Natural disasters are awful things to experience. Fires, hurricanes, and earthquakes can rattle people’s emotions and also destroy homes. Consequently, places to stay after a disaster fill up fast. However, thanks to people’s generosity, a Colorado-based charity is helping disaster survivors’ transitional housing needs with donated RV units.
An RV as a home for the holidays
As the world approaches the holidays, many people focus on giving back to their communities. Oftentimes clothing, box meals, or soup kitchens are the immediate avenues people give toward. But, as important food and clothing are to those in need, so is having shelter. In fact, as the result of a natural disaster at any given point in the calendar year, not just the holidays, there are many people looking for some kind of shelter.
The RV4-Campfire-Family, Inc. charity has recently stepped in to meet this need with their EmergencyRV.org initiative. Two years ago, the Camp Fire in California was out of control. Sadly many people, including first responders, lost everything. James “Woody” Faircloth, the founder of Emergency RV, was stunned that people were facing a Thanksgiving without a home. So, he turned to his daughter and asked her what she thought about getting an RV to a first responder in need. His daughter said, “Daddy, God and Santa Clause will be so proud of us.”
How the RV charity began
Mr. Faircloth knew nothing about the RV life previously. He only knew that there were plenty of motorhomes, fifth-wheels, and travel trailers sitting unused. So, he reached out to all his local area’s Craig’s List RV listings to see if anybody would consider donating one. Someone did and that was the start of the charitable foundation that continues to grow. Consequently, the organization can now serve disaster survivors of all sorts throughout the country, not just first responders of the Camp Fire.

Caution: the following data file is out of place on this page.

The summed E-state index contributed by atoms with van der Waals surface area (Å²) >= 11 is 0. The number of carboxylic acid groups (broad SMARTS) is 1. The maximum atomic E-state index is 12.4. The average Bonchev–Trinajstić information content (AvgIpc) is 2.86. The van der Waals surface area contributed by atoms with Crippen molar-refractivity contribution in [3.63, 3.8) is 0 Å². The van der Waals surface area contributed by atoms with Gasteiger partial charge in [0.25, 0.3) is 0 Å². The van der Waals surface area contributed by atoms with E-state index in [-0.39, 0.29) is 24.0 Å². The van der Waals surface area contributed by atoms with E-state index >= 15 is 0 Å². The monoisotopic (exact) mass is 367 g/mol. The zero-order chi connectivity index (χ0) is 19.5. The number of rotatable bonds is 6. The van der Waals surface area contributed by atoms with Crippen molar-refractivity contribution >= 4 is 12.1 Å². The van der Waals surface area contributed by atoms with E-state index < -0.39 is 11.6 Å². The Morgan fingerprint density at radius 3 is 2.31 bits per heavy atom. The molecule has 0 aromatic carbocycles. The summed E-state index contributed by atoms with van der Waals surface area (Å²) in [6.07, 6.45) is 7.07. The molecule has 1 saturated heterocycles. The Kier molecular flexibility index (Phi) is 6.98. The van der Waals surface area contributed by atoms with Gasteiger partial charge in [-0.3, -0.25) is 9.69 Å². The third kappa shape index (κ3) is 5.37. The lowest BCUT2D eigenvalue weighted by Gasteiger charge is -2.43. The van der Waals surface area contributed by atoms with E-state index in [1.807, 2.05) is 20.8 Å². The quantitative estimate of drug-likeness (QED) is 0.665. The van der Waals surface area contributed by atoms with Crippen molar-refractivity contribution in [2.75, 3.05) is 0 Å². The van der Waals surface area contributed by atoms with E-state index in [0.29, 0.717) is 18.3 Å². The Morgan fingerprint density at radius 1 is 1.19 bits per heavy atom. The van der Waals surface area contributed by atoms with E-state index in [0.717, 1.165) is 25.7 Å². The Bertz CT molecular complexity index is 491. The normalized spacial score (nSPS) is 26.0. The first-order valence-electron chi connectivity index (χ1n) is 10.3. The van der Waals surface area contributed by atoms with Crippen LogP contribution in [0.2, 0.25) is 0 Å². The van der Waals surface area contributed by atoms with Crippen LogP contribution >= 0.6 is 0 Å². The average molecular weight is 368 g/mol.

To date, EmergencyRV.org has been able to lend or give 88 recreational vehicles. These vehicles have been stocked with clean sheets and other items that make it feel more like home to the recipient. The units are coming from all over the nation. Mr. Faircloth even noted that he was able to connect someone donating an RV in Rhode Island to a person in need in California.
The growth, however, has also been a bit of strain. Mr. Faircloth is employed full-time in another industry. So, he relies on volunteers helping where they can. The RVs need mechanical evaluations, to be stocked, and to be delivered. But, the stories people tell him, often with tears in their eyes, spurs him and his daughter to continue. He says it is worth it.
Public exposure has brought more resources
In 2019, CNN took notice of Emergency RV. The charity was highlighted as a CNN hero. You can see that spotlight segment by clicking here. There is also a video clip from the Kelly Clarkson show below, where Mr. Faircloth was spotlighted as a Rad Human.
EmergencyRV.org is a small organization when compared to the scale of disasters it responds to. So, the organization has a recipient waiting list. But, Mr. Faircloth intends to continue serving disaster survivors for as long as the resources are available. In the meantime, donations are being accepted for recreational vehicles, bedsheets, and anything else to stock an RV for families that have nothing. The organization will provide a charitable donation letter and IRS forms for the full appraised value of donated RVs. So, everyone wins! Anyone that is interested in becoming involved can reach out at email@example.com